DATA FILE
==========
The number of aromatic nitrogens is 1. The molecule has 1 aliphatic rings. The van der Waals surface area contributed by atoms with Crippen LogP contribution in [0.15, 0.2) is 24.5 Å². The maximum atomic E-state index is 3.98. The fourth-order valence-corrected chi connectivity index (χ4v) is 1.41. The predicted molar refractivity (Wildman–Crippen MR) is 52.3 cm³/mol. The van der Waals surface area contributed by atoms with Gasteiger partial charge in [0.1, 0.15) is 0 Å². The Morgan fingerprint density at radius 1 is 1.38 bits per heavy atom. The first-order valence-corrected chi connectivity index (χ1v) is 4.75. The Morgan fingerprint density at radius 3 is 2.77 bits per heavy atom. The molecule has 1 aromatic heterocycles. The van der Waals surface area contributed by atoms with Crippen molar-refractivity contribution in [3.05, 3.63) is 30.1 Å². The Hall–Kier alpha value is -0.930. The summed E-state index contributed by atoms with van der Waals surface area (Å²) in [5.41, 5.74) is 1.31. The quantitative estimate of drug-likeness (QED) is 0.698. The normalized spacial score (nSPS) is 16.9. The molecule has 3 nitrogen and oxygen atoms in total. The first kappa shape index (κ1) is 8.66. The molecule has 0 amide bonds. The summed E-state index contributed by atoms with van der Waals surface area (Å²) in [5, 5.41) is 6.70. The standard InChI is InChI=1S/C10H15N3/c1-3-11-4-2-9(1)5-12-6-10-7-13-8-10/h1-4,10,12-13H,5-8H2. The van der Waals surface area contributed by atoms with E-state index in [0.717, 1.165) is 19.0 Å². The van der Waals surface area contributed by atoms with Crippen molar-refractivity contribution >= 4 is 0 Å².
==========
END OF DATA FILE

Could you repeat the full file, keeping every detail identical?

The number of aromatic nitrogens is 1. The molecule has 1 aliphatic rings. The van der Waals surface area contributed by atoms with Crippen LogP contribution in [0.15, 0.2) is 24.5 Å². The maximum atomic E-state index is 3.98. The fourth-order valence-corrected chi connectivity index (χ4v) is 1.41. The predicted molar refractivity (Wildman–Crippen MR) is 52.3 cm³/mol. The van der Waals surface area contributed by atoms with Gasteiger partial charge in [0.1, 0.15) is 0 Å². The Morgan fingerprint density at radius 1 is 1.38 bits per heavy atom. The first-order valence-corrected chi connectivity index (χ1v) is 4.75. The Morgan fingerprint density at radius 3 is 2.77 bits per heavy atom. The molecule has 1 aromatic heterocycles. The van der Waals surface area contributed by atoms with Crippen molar-refractivity contribution in [3.05, 3.63) is 30.1 Å². The Hall–Kier alpha value is -0.930. The summed E-state index contributed by atoms with van der Waals surface area (Å²) in [5.41, 5.74) is 1.31. The quantitative estimate of drug-likeness (QED) is 0.698. The normalized spacial score (nSPS) is 16.9. The molecule has 3 nitrogen and oxygen atoms in total. The first kappa shape index (κ1) is 8.66. The molecule has 0 amide bonds. The summed E-state index contributed by atoms with van der Waals surface area (Å²) in [5, 5.41) is 6.70. The standard InChI is InChI=1S/C10H15N3/c1-3-11-4-2-9(1)5-12-6-10-7-13-8-10/h1-4,10,12-13H,5-8H2. The van der Waals surface area contributed by atoms with E-state index in [0.717, 1.165) is 19.0 Å². The van der Waals surface area contributed by atoms with Crippen molar-refractivity contribution >= 4 is 0 Å².